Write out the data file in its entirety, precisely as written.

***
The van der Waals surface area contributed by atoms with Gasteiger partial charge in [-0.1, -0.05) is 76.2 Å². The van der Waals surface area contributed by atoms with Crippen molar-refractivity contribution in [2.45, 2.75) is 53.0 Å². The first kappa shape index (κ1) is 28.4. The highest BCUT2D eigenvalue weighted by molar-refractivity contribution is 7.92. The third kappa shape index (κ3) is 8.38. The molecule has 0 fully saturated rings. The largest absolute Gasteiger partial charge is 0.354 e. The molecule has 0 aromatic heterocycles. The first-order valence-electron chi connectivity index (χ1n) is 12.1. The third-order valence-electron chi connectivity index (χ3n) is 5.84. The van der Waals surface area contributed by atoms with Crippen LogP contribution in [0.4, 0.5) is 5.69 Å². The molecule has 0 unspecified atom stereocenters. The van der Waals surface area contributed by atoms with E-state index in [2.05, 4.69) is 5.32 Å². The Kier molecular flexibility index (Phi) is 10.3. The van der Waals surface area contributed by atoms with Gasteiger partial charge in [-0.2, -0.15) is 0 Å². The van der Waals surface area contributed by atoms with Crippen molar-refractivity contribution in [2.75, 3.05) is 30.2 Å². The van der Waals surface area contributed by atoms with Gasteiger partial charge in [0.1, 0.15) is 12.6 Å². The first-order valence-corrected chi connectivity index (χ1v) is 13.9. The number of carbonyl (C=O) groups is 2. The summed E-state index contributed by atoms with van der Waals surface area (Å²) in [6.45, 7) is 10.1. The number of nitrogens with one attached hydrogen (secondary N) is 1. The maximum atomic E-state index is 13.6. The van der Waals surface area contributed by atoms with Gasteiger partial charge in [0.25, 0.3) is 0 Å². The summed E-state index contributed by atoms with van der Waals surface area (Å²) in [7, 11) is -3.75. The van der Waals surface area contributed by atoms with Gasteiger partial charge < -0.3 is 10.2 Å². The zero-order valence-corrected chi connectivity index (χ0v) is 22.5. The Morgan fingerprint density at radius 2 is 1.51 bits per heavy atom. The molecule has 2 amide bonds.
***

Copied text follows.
The van der Waals surface area contributed by atoms with Gasteiger partial charge in [-0.1, -0.05) is 76.2 Å². The van der Waals surface area contributed by atoms with Crippen molar-refractivity contribution in [2.45, 2.75) is 53.0 Å². The first kappa shape index (κ1) is 28.4. The highest BCUT2D eigenvalue weighted by molar-refractivity contribution is 7.92. The third kappa shape index (κ3) is 8.38. The molecule has 0 fully saturated rings. The largest absolute Gasteiger partial charge is 0.354 e. The molecule has 0 aromatic heterocycles. The first-order valence-electron chi connectivity index (χ1n) is 12.1. The third-order valence-electron chi connectivity index (χ3n) is 5.84. The van der Waals surface area contributed by atoms with Crippen LogP contribution in [0.4, 0.5) is 5.69 Å². The molecule has 0 unspecified atom stereocenters. The van der Waals surface area contributed by atoms with E-state index in [2.05, 4.69) is 5.32 Å². The Kier molecular flexibility index (Phi) is 10.3. The van der Waals surface area contributed by atoms with Gasteiger partial charge in [-0.2, -0.15) is 0 Å². The van der Waals surface area contributed by atoms with Crippen molar-refractivity contribution in [2.75, 3.05) is 30.2 Å². The van der Waals surface area contributed by atoms with Gasteiger partial charge in [0.1, 0.15) is 12.6 Å². The first-order valence-corrected chi connectivity index (χ1v) is 13.9. The number of carbonyl (C=O) groups is 2. The summed E-state index contributed by atoms with van der Waals surface area (Å²) in [6.45, 7) is 10.1. The number of nitrogens with one attached hydrogen (secondary N) is 1. The maximum atomic E-state index is 13.6. The van der Waals surface area contributed by atoms with Gasteiger partial charge in [0.25, 0.3) is 0 Å². The summed E-state index contributed by atoms with van der Waals surface area (Å²) in [7, 11) is -3.75. The van der Waals surface area contributed by atoms with Gasteiger partial charge < -0.3 is 10.2 Å². The zero-order valence-corrected chi connectivity index (χ0v) is 22.5. The Morgan fingerprint density at radius 2 is 1.51 bits per heavy atom. The molecule has 2 amide bonds.